another square using the numbers 1 to 16, that displays the same
Find the values of the nine letters in the sum: FOOT + BALL = GAME
Use the clues to work out which cities Mohamed, Sheng, Tanya and
Bharat live in.
How many different symmetrical shapes can you make by shading triangles or squares?
An investigation involving adding and subtracting sets of consecutive numbers. Lots to find out, lots to explore.
This article for teachers describes several games, found on the
site, all of which have a related structure that can be used to
develop the skills of strategic planning.
The NRICH team are always looking for new ways to engage teachers
and pupils in problem solving. Here we explain the thinking behind
Seven friends went to a fun fair with lots of scary rides. They
decided to pair up for rides until each friend had ridden once with
each of the others. What was the total number rides?
Ben passed a third of his counters to Jack, Jack passed a quarter
of his counters to Emma and Emma passed a fifth of her counters to
Ben. After this they all had the same number of counters.
What can you say about these shapes? This problem challenges you to
create shapes with different areas and perimeters.
This challenge is to design different step arrangements, which must
go along a distance of 6 on the steps and must end up at 6 high.
How many different journeys could you make if you were going to
visit four stations in this network? How about if there were five
stations? Can you predict the number of journeys for seven
Problem solving is at the heart of the NRICH site. All the problems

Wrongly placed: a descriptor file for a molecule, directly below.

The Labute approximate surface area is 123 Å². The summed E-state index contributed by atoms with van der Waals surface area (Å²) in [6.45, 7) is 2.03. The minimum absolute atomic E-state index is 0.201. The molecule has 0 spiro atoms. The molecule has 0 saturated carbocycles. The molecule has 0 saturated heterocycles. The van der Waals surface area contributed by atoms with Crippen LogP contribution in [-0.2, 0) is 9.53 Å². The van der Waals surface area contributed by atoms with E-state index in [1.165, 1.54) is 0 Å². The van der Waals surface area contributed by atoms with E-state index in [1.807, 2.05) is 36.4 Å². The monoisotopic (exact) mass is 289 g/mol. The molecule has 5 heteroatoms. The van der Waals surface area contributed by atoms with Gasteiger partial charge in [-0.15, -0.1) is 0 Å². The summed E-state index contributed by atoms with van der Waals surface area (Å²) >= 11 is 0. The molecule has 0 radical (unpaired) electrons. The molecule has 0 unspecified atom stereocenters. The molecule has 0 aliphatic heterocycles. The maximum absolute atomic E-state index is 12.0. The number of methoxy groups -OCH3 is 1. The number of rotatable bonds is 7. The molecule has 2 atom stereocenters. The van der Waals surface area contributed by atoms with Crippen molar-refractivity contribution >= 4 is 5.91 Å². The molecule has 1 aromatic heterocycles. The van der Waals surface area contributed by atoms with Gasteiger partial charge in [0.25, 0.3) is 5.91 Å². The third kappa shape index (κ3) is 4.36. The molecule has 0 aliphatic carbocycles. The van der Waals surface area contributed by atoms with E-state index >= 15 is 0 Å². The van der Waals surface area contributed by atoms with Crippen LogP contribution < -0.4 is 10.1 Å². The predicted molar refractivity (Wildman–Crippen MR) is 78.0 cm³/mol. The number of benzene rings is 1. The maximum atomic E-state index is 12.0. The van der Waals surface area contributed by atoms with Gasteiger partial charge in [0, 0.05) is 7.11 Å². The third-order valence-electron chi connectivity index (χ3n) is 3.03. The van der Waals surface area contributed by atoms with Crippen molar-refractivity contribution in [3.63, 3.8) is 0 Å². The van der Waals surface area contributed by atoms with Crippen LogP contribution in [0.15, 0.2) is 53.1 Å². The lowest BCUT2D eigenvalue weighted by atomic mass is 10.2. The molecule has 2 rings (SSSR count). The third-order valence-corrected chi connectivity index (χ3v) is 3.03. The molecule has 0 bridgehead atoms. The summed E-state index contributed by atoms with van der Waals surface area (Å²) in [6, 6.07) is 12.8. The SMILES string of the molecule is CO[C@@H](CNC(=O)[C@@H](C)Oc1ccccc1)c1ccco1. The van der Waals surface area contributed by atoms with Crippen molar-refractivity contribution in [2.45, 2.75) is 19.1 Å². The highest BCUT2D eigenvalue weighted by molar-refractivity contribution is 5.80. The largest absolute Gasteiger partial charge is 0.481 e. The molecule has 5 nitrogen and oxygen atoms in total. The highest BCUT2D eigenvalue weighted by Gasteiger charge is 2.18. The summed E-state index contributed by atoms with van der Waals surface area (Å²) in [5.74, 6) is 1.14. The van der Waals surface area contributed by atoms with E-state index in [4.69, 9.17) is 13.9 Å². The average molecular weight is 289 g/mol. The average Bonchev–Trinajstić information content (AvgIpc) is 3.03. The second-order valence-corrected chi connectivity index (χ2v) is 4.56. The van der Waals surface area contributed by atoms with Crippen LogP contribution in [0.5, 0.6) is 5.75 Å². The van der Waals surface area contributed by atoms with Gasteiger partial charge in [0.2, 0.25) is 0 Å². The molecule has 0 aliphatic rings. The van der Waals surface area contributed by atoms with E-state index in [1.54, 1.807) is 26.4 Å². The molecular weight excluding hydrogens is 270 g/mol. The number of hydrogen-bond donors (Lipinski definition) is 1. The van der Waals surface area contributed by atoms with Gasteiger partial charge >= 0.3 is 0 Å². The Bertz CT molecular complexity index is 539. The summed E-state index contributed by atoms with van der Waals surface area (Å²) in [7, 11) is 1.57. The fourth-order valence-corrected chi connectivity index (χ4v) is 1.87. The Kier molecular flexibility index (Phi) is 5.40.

give learners opportunities to learn, develop or use mathematical
concepts and skills. Read here for more information.
Many numbers can be expressed as the sum of two or more consecutive integers. For example, 15=7+8 and 10=1+2+3+4. Can you say which numbers can be expressed in this way?
Choose four different digits from 1-9 and put one in each box so that the resulting four two-digit numbers add to a total of 100.
Write the numbers up to 64 in an interesting way so that the shape they make at the end is interesting, different, more exciting ... than just a square.
What happens when you add three numbers together? Will your answer be odd or even? How do you know?
Sweets are given out to party-goers in a particular way. Investigate the total number of sweets received by people sitting in different positions.
Can you replace the letters with numbers? Is there only one
solution in each case?
What do the digits in the number fifteen add up to? How many other
numbers have digits with the same total but no zeros?
This multiplication uses each of the digits 0 - 9 once and once only. Using the information given, can you replace the stars in the calculation with figures?
Make a pair of cubes that can be moved to show all the days of the
month from the 1st to the 31st.
This Sudoku, based on differences. Using the one clue number can you find the solution?
Find out what a "fault-free" rectangle is and try to make some of
Find a cuboid (with edges of integer values) that has a surface
area of exactly 100 square units. Is there more than one? Can you
find them all?
In the multiplication sum, some of the digits have been replaced by letters and others by asterisks. Can you reconstruct the original multiplication?